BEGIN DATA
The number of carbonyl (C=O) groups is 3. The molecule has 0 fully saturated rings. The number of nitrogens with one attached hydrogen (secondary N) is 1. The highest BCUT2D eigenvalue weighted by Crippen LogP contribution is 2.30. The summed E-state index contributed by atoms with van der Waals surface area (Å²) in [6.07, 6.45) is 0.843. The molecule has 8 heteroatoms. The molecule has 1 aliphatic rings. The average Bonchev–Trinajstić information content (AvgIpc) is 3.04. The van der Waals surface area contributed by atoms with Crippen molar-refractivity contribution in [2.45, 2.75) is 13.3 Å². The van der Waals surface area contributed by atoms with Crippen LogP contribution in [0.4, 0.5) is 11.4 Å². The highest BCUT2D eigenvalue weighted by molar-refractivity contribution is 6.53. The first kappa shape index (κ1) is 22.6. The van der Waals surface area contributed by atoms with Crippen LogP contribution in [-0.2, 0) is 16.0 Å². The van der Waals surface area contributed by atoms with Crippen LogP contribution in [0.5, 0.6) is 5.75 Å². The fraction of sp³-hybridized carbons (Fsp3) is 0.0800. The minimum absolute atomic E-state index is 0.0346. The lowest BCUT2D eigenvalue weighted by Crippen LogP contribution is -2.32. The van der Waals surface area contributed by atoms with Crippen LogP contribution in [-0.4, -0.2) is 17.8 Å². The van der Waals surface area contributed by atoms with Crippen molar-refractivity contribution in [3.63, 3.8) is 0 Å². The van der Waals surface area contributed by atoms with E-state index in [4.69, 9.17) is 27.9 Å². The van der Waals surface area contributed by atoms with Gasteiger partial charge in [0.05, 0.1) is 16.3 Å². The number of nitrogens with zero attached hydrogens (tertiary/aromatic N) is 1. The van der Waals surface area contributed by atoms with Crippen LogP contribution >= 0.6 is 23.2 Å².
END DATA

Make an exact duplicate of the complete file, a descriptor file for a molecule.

The number of carbonyl (C=O) groups is 3. The molecule has 0 fully saturated rings. The number of nitrogens with one attached hydrogen (secondary N) is 1. The highest BCUT2D eigenvalue weighted by Crippen LogP contribution is 2.30. The summed E-state index contributed by atoms with van der Waals surface area (Å²) in [6.07, 6.45) is 0.843. The molecule has 8 heteroatoms. The molecule has 1 aliphatic rings. The average Bonchev–Trinajstić information content (AvgIpc) is 3.04. The van der Waals surface area contributed by atoms with Crippen molar-refractivity contribution in [2.45, 2.75) is 13.3 Å². The van der Waals surface area contributed by atoms with Crippen LogP contribution in [0.4, 0.5) is 11.4 Å². The highest BCUT2D eigenvalue weighted by molar-refractivity contribution is 6.53. The first kappa shape index (κ1) is 22.6. The van der Waals surface area contributed by atoms with Crippen LogP contribution in [-0.2, 0) is 16.0 Å². The van der Waals surface area contributed by atoms with Crippen LogP contribution in [0.5, 0.6) is 5.75 Å². The fraction of sp³-hybridized carbons (Fsp3) is 0.0800. The minimum absolute atomic E-state index is 0.0346. The lowest BCUT2D eigenvalue weighted by Crippen LogP contribution is -2.32. The van der Waals surface area contributed by atoms with Crippen LogP contribution in [-0.4, -0.2) is 17.8 Å². The van der Waals surface area contributed by atoms with Crippen molar-refractivity contribution in [3.63, 3.8) is 0 Å². The van der Waals surface area contributed by atoms with E-state index in [4.69, 9.17) is 27.9 Å². The van der Waals surface area contributed by atoms with Gasteiger partial charge in [0.05, 0.1) is 16.3 Å². The number of nitrogens with zero attached hydrogens (tertiary/aromatic N) is 1. The van der Waals surface area contributed by atoms with Crippen LogP contribution >= 0.6 is 23.2 Å².